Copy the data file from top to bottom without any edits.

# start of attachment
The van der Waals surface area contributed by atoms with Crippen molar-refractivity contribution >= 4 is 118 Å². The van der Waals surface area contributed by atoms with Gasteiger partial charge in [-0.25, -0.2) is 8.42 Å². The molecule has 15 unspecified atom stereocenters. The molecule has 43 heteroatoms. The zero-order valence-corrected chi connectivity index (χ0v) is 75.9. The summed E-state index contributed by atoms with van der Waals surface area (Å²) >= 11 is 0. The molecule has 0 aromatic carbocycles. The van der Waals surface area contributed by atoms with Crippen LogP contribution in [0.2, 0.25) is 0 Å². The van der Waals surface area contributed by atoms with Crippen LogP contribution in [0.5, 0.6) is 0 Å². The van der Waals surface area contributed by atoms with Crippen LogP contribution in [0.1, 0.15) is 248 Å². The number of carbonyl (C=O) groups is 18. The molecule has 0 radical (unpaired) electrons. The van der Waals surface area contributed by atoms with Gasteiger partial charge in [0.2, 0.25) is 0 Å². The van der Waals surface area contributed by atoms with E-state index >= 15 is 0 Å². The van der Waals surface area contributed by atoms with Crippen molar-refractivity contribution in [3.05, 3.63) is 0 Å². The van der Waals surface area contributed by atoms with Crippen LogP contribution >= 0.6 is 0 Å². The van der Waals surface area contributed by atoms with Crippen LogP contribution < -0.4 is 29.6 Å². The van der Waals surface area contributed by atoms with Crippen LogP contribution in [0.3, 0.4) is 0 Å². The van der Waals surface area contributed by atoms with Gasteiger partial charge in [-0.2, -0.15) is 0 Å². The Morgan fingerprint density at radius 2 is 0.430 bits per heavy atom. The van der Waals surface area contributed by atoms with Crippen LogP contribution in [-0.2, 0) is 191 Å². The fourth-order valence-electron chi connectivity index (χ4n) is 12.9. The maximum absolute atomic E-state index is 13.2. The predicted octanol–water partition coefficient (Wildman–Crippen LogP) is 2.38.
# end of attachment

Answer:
The van der Waals surface area contributed by atoms with Crippen molar-refractivity contribution >= 4 is 118 Å². The van der Waals surface area contributed by atoms with Gasteiger partial charge in [-0.25, -0.2) is 8.42 Å². The molecule has 15 unspecified atom stereocenters. The molecule has 43 heteroatoms. The zero-order valence-corrected chi connectivity index (χ0v) is 75.9. The summed E-state index contributed by atoms with van der Waals surface area (Å²) >= 11 is 0. The molecule has 0 aromatic carbocycles. The van der Waals surface area contributed by atoms with Crippen LogP contribution in [0.2, 0.25) is 0 Å². The van der Waals surface area contributed by atoms with Crippen LogP contribution in [0.5, 0.6) is 0 Å². The van der Waals surface area contributed by atoms with Crippen LogP contribution in [0.1, 0.15) is 248 Å². The number of carbonyl (C=O) groups is 18. The molecule has 0 radical (unpaired) electrons. The van der Waals surface area contributed by atoms with Gasteiger partial charge in [0.2, 0.25) is 0 Å². The van der Waals surface area contributed by atoms with E-state index >= 15 is 0 Å². The van der Waals surface area contributed by atoms with Crippen molar-refractivity contribution in [3.05, 3.63) is 0 Å². The van der Waals surface area contributed by atoms with Crippen LogP contribution >= 0.6 is 0 Å². The van der Waals surface area contributed by atoms with Crippen LogP contribution < -0.4 is 29.6 Å². The van der Waals surface area contributed by atoms with Crippen LogP contribution in [0.3, 0.4) is 0 Å². The van der Waals surface area contributed by atoms with Gasteiger partial charge in [-0.2, -0.15) is 0 Å². The Morgan fingerprint density at radius 2 is 0.430 bits per heavy atom. The van der Waals surface area contributed by atoms with Crippen LogP contribution in [-0.2, 0) is 191 Å². The fourth-order valence-electron chi connectivity index (χ4n) is 12.9. The maximum absolute atomic E-state index is 13.2. The predicted octanol–water partition coefficient (Wildman–Crippen LogP) is 2.38.